Ready, Set, Appeal
Timing is important when filing an appeal in Alabama. Indeed, we’ve discussed when to file your appeal at length at Browne House Law. File too late and the appellate court will dismiss your case for lack of jurisdiction. But file too early and the appellate court will also dismiss your case for lack of jurisdiction. The parties in Donald v. Kimberly learned the latter rule the hard way.
Donald v. Kimberly was a boundary dispute case. Two neighbors disagreed over the boundary lines to their properties and one of them got fed up enough to file a lawsuit. The plaintiff filed the lawsuit pro se, meaning they didn’t use a lawyer.
Without a lawyer, the plaintiff managed to bring a sophisticated real estate boundary claim, file a number of motions, and put up a good fight. When the defendant counterclaimed, the plaintiff filed various sophisticated motions about the counterclaims. Eventually the motions were denied and the defendant’s counterclaims, which essentially alleged the complaint violated the Alabama law against frivolous lawsuits, was “severed” from plaintiff’s claims meaning they would be tried separately.
No Final Appealable Order
A trial was held and the plaintiff lost his case. According to the court, the boundary was as the defendant said it was. After the trial, the plaintiff disagreed and wanted to appeal. However, because the case had been split into two parts, it wasn’t clear whether there was a “final order.”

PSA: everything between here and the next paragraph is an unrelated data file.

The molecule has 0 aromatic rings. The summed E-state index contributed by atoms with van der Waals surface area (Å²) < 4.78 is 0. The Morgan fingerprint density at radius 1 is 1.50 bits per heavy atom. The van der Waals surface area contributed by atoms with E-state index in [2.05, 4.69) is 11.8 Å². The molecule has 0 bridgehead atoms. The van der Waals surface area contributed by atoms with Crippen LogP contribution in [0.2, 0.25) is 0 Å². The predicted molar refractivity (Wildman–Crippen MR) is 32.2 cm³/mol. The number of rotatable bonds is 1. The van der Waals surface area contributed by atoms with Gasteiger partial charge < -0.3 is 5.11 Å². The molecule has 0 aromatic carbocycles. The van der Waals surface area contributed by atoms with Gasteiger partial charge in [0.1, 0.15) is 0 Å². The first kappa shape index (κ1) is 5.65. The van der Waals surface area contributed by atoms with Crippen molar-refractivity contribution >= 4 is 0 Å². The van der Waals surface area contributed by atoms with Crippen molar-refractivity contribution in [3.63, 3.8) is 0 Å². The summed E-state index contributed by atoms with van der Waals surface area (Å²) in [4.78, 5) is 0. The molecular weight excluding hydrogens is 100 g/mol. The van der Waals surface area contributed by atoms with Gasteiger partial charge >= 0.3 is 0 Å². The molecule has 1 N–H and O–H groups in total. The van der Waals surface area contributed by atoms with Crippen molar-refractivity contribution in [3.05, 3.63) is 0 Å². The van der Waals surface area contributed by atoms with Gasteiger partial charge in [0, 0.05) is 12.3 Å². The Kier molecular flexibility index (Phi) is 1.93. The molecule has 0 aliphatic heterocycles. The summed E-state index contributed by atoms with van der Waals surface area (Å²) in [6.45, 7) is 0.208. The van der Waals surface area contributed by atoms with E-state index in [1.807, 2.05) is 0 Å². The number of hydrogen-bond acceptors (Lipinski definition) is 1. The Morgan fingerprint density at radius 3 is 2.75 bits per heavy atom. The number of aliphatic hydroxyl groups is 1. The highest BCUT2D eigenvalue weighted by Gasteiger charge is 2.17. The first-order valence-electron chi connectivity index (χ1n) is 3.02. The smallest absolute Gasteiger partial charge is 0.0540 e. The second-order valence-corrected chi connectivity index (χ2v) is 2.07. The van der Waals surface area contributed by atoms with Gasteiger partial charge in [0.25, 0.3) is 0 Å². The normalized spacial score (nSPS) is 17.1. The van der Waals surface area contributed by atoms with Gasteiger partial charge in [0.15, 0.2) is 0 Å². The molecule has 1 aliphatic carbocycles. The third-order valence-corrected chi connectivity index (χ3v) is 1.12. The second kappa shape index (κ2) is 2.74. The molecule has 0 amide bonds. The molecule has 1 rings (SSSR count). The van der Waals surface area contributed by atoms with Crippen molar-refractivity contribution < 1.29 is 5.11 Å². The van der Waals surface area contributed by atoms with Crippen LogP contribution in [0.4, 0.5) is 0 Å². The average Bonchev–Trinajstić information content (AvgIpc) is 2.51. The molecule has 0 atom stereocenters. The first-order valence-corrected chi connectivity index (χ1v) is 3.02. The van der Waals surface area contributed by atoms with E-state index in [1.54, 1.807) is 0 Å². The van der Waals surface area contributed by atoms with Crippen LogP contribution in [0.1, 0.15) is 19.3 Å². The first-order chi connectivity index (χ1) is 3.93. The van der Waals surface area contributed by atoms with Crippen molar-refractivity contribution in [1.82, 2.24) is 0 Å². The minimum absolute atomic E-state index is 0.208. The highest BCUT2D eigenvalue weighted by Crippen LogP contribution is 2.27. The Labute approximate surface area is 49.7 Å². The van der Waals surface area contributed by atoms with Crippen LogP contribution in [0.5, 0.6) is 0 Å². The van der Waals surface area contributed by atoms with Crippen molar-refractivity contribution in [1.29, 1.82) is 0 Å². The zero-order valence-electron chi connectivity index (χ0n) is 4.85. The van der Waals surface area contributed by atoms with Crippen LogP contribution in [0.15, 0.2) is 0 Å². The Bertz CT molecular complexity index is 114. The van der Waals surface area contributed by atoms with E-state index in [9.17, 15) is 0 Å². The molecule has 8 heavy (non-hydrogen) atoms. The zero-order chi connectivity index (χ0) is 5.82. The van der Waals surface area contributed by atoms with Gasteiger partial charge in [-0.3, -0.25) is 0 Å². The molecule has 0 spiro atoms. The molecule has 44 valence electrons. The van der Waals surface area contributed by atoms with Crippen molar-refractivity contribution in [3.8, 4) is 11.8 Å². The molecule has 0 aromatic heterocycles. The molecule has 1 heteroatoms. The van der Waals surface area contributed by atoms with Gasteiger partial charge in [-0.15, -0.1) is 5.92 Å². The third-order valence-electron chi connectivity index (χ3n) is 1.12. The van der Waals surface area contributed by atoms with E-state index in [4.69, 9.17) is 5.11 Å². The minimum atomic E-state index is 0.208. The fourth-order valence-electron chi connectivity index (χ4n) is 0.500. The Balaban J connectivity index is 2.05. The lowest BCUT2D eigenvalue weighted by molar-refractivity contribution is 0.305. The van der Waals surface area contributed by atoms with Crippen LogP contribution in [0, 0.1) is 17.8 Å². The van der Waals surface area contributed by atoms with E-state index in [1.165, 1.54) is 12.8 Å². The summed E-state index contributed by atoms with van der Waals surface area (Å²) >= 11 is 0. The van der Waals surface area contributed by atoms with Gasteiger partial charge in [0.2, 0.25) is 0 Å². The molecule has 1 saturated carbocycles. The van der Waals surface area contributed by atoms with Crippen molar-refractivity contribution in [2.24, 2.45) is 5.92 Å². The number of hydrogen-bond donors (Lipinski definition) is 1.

Only “final orders” can be appealed. If the trial court had properly severed the cases – by giving them two different case numbers and separate files – then the trial of the boundary dispute would have been a final appealable order. However, the trial court did not sever the cases, it merely bifurcated the trials. The court decided to have two trials instead of one, thereby bifurcating the case. Despite using the word “severed” the trial court did not sever the parties’ claims and counterclaims into two separate cases.
Because the case was bifurcated rather than severed there was one case, not two. Because there was one case, it could not be finished before the defendants counterclaims were resolved. Because the case was not yet finished, there was no “final order” from which plaintiff could appeal. As a result the plaintiff’s appeal was dismissed.
Can’t Blame Appellant for Erring on Side of Filing Appeal
Even though the appeal was dismissed, it’s hard to blame the plaintiff for filing a premature appeal. If the court had actually severed the cases and he’d waited until after the counterclaims had been resolved, it probably would have been too late to appeal. The time rules for filing are technical and applied like written in stone. If the appeal was filed late, it would have been dismissed. Here, plaintiff’s choice to err on the side of caution is understandable.
Appeals are Technical – Where to Go for More Help
- Go to the source. Look at Appellate Rule 4, which governs when you have to file your appeal;
- Go to the source. Check out the civil trial rule on Final Orders;
- Read about the efforts of two famous lawyers who are trying to get more help for pro se appellants in federal cases;
- Read the opinion from the Alabama Court of Civil Appeals; and
- Contact the lawyers at Browne House Law about whether you can (or must) appeal your case. The rules are technical. Hiring some help may be the way to go.